Mongolia is one of the world’s most sparsely populated countries yet is home to the highest infection rates of hepatitis B and delta coinfection worldwide1. The World Health Organization (WHO) estimates that about 5-10% of the nearly 300 million global hepatitis B patients are co-infected with hepatitis delta. Hepatitis delta is the most severe form of viral hepatitis, and greatly increases the risk of cirrhosis, scarring of the liver, and liver cancer; with seven out of 10 patients progressing within 10 years 4. In Mongolia, 70% of hepatitis B patients are coinfected with hepatitis delta, and the country is known for having the highest rates of liver cancer on the planet2,3. These statistics are startling and highlight a public health crisis for Mongolia, where most families have at least one family member affected 2.
How are people getting infected?
Historically, healthcare-related exposures are suspected to be the biggest risk for contracting hepatitis in Mongolia. Despite the 1993 national policy was set to regulate the multi-use of single-use syringes in healthcare settings, effective sterilization practices, and medical staff training, proper inspections remain an ongoing issue. Healthcare workers themselves are also at risk, with requirements for hepatitis B vaccination set by the Ministry of Health recently in 20145. Although routine infant vaccination for hepatitis B began in 19916, older populations remain at risk or are susceptible to exposures.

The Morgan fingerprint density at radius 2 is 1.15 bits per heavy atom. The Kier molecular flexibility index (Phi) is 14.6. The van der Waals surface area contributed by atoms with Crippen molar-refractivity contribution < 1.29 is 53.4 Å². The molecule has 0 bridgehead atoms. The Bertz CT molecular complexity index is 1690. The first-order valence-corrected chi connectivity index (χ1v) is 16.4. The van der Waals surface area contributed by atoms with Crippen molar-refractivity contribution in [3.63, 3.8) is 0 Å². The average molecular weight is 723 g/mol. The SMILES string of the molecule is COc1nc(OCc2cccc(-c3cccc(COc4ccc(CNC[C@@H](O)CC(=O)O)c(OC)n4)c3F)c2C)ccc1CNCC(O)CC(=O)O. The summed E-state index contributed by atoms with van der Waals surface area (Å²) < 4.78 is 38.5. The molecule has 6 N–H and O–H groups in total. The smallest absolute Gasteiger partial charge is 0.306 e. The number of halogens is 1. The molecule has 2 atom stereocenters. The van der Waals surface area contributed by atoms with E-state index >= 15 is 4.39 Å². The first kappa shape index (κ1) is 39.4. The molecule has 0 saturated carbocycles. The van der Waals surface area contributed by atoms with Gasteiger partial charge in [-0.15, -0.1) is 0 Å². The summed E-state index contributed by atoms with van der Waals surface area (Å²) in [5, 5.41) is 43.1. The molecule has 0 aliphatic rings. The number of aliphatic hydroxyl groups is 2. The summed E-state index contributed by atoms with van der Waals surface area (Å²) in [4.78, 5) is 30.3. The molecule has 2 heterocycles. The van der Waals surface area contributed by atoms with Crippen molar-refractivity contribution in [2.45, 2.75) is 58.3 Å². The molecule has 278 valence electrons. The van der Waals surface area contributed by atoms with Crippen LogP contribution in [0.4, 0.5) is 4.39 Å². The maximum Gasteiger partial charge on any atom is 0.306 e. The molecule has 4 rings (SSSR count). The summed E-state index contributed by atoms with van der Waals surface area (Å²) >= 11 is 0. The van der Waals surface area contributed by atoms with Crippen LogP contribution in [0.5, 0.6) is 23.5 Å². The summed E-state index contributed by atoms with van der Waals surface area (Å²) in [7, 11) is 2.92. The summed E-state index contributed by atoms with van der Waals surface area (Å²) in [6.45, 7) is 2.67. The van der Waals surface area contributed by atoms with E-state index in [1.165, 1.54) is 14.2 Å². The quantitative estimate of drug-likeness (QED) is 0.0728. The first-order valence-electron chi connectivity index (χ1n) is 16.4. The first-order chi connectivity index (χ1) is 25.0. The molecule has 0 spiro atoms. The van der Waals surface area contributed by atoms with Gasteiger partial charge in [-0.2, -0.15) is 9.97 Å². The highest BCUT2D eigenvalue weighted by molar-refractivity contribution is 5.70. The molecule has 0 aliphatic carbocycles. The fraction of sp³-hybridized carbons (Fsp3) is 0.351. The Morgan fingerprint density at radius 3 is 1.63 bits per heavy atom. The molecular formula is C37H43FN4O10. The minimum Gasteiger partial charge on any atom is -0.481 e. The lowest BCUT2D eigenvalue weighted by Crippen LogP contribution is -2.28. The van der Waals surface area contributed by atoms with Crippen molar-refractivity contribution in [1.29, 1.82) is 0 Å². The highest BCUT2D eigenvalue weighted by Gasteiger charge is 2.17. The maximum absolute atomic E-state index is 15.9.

For a nation so widely affected by liver disease, as of 2015, skilled physicians and liver transplant experts are sparse – with only one reported team performing transplants in Ulaanbaatar, the capital city1. Fibroscan, CT scans, and liver biopsies; routine screening tools for liver disease and liver cancer, have only been introduced in recent years, and are still not routinely used for liver cancer screening as recommended by WHO7. This lack of surveillance leaves most patients to endure late diagnoses. Due to the rural landscape, where nearly 30% of the population lives below the poverty line10 and historically nomadic lifestyle accessing care is a challenge. Access to treatment for hepatitis B is additionally a challenge, and traditional medicines might be utilized. Pegylated interferon, the only current and somewhat effective treatment for hepatitis B and delta coinfection, was registered about 10 years ago in Mongolia and is still not covered by its national healthcare system, making it too expensive for most low and middle-income families8. With the help of partnerships, the government has integrated funding for palliative care for liver cancer patients, with most facilities centralized around the capital city7. With a failing insurance system and little government prioritization for prevention and treatment, many are calling on the World Health Organization (WHO), pharmaceutical companies and NGOs to step in to curb the crisis9.